- Ports in New Jersey and New York, as well as in Texas and Georgia, have seen record pileups.
- Turnaround time for container ships has increased across the country.
- Southern California ports face the greatest delays as they handle nearly half of all US imports.
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Shipping delays are piling up across the country as multiple US ports hit record backlogs.
As the largest source of imports in the US – responsible for nearly half of all incoming goods – Southern California ports have received widespread attention. The ports have over 60 hulking cargo ships line up along the shore waiting to dock and unload. But, several smaller ports are also feeling the pinch.
In the Port of Savannah – the fourth largest US port – over 20 container ships are waiting to dock. The port has hit multiple records this year for the number of container ships that have passed through the location. In July, Associated Press reported that the port moved 5.3 million 20-foot (6.10m) containers in a fiscal year – the most the location has ever encountered in a single year.
Georgia Ports Authority did not respond to a request for comment from Insider, but Executive Director of the Georgia Ports Authority Griff Lynch told The Wall Street Journal that the boom in e-commerce has contributed to the backlog of cargo ships.
“Because of all this extra freight being imported, it’s creating a backlog from the ship side to the dock side to warehouses and across the whole supply chain,” Lynch told The Journal.
Earlier this week, Georgia Ports Authority approved a $US34 ($AU47) million plan to help solve the port delays by adding space to include another 1.6 million 20-foot (6.10m) shipping containers.
Rising cargo volumes moving through smaller ports show how diverting traffic from Southern California is not a viable option
In August, Port Houston set a new record for the number of shipping containers that went through the port over the course of the month as over 320,000 20-foot (6.10m) containers passed through the location – a number 29% higher than the same time the year before, when shipping levels were already spiking. A Port Houston spokesperson did not respond to a request for comment, but the group addressed the new record in a press release earlier this month.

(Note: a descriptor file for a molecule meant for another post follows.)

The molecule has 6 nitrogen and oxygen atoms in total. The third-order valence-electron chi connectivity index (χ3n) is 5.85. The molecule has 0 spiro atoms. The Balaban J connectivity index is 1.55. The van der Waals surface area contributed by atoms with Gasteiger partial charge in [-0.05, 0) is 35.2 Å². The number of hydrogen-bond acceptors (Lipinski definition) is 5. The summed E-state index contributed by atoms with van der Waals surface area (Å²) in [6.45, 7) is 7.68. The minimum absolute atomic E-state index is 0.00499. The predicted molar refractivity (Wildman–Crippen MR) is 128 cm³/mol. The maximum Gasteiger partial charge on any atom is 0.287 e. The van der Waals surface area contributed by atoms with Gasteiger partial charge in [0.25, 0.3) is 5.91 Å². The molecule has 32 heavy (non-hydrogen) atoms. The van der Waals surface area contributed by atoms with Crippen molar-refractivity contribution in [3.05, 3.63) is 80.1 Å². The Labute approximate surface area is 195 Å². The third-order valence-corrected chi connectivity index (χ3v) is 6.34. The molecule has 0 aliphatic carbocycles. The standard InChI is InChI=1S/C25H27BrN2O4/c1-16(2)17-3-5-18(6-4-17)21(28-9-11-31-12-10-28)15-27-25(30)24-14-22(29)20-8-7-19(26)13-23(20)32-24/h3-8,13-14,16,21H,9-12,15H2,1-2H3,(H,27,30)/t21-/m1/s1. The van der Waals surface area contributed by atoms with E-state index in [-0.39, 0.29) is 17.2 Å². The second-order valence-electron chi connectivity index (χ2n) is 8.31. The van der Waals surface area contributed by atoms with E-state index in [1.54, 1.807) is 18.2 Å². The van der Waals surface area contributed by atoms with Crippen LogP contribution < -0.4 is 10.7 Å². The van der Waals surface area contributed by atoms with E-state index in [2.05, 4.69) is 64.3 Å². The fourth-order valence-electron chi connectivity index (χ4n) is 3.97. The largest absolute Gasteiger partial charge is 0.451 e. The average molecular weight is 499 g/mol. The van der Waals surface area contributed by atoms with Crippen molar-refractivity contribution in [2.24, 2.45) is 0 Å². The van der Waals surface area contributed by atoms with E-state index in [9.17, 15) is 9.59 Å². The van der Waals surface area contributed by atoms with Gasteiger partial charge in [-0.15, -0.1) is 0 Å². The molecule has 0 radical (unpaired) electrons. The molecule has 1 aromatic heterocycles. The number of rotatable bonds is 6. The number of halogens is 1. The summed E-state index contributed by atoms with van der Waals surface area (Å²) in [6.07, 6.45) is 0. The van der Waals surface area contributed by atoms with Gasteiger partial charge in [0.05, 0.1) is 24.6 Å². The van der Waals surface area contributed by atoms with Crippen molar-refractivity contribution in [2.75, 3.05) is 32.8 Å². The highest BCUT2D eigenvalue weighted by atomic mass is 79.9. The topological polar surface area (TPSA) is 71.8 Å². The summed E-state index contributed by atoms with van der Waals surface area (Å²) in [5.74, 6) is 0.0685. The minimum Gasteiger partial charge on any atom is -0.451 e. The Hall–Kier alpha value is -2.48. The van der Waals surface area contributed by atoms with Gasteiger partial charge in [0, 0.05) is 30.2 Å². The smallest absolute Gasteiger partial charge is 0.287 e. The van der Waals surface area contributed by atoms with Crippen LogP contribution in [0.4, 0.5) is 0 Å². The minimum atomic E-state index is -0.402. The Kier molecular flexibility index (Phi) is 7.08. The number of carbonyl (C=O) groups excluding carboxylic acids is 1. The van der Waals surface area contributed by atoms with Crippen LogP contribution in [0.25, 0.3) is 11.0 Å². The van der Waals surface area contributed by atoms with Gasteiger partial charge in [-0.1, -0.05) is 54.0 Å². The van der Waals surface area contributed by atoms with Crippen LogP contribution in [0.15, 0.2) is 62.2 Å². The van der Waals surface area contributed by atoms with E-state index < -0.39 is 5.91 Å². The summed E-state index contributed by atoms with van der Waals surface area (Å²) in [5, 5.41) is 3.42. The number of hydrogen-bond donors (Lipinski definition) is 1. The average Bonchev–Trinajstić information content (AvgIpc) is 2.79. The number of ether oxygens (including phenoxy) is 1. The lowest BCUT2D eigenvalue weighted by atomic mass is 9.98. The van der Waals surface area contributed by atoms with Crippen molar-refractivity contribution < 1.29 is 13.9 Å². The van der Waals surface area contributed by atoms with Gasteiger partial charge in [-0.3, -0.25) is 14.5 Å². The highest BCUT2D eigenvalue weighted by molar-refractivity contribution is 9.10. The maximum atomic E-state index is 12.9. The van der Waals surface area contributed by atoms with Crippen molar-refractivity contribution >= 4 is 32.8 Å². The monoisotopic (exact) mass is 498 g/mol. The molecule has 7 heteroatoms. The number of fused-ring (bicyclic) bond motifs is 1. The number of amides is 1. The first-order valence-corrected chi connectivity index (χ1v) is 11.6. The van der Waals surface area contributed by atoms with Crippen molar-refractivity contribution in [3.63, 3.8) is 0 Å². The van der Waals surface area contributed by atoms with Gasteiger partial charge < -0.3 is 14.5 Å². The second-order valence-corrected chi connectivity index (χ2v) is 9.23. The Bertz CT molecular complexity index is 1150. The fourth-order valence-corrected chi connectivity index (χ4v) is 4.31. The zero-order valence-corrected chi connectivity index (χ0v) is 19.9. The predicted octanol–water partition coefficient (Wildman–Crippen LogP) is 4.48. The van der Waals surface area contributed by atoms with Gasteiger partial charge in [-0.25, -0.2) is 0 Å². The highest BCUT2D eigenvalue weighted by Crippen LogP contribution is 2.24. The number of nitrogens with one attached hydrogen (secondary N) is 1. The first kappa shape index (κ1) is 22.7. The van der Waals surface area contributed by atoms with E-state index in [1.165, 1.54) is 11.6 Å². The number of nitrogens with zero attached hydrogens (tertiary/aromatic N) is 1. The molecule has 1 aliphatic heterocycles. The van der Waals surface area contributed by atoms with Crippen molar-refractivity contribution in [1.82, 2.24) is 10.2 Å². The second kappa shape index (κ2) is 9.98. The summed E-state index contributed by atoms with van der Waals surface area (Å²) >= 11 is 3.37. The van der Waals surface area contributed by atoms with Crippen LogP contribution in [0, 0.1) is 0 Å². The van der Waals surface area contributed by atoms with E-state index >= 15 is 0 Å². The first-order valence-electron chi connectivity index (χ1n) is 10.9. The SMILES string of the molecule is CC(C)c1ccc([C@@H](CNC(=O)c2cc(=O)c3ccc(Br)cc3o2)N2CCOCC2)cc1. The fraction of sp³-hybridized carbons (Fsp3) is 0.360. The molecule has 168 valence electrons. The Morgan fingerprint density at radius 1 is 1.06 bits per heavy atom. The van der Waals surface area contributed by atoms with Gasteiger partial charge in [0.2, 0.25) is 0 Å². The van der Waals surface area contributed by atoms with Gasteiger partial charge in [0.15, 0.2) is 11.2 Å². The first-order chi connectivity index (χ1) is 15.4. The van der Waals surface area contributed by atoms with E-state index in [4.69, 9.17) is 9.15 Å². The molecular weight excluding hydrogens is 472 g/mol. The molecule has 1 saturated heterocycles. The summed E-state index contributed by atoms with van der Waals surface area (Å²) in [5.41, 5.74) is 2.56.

“We expect elevated levels in the supply chain to continue well into 2022 and will continue to explore opportunities including accelerating an already aggressive capital investment strategy for our terminals to stay in front of the demand,” said Roger Guenther, executive director at Port Houston.
The Port of New Jersey and New York, which handles the majority of imports to the East Coast, hit a record number of cargo for its 13th consecutive month in August. Over 780,000 shipping containers passed through the port that month, according to a press release. Earlier this week, the Port of New York and New Jersey had 9 cargo ships at anchor, but a port spokesperson told Insider all of the ships were expected to dock within 48 hours.
“There are no labor shortages or significant shipping backlogs. The majority of the ships anchored off the coast of the Port of New York and New Jersey are oil tankers that do not call at Port Authority of New York and New Jersey facilities,” the spokesperson told Insider. “During September, and throughout the pandemic, the port has performed extraordinarily well in keeping the supply chain moving throughout the region, as well as cargo bound for the Midwest via rail.”
Despite record-breaking levels in smaller ports, Southern California ports still face the greatest backlogs
A report from the RBC Capital Markets and Orbital Insight that analyzed the top 22 most influential ports in the world found that 77% of the locations had produced above average wait times this year. It found that the ports in Southern California had the most inefficient wait times of any other top port in the world. The turnaround time for a container in the ports nearly doubled in 2021 as compared to averages seen in 2017 through 2019.
The time it takes for a ship to enter the port and unload increased from 3.6 days to 6.4 days in the Southern California ports – nearly five days longer than several ports in Asia which operate 24/7. What’s more, wait times at the port have recently exploded, with some boats waiting as long as three weeks before they can dock.
In contrast, levels at East Coast ports have been more stable as New York and New Jersey, as well as Port Houston ports, only saw an average increase equivalent to a quarter of a day. The study did not take the Port of Savannah into consideration.
The study identified the greatest difficulty at Long Beach and Los Angeles ports as the lack of foot traffic which remains 28% below pre-pandemic levels.
“We were able to quantify the degree of the worker shortage that takes place by measuring foot traffic,” Mike Tran, managing director of global energy strategy and digital intelligence strategy at RBC Capital Markets, told Insider. “Container ships are carrying about 30% more goods, which means more to unload, but now they have to do it with 28% less people.”
Tran told Insider that the only way he sees the supply-chain crisis resolving itself would be if people limited the amount of goods they purchased – an unlikely outcome considering the impending holiday shopping season paired with many companies’ need to restore depleted inventory levels.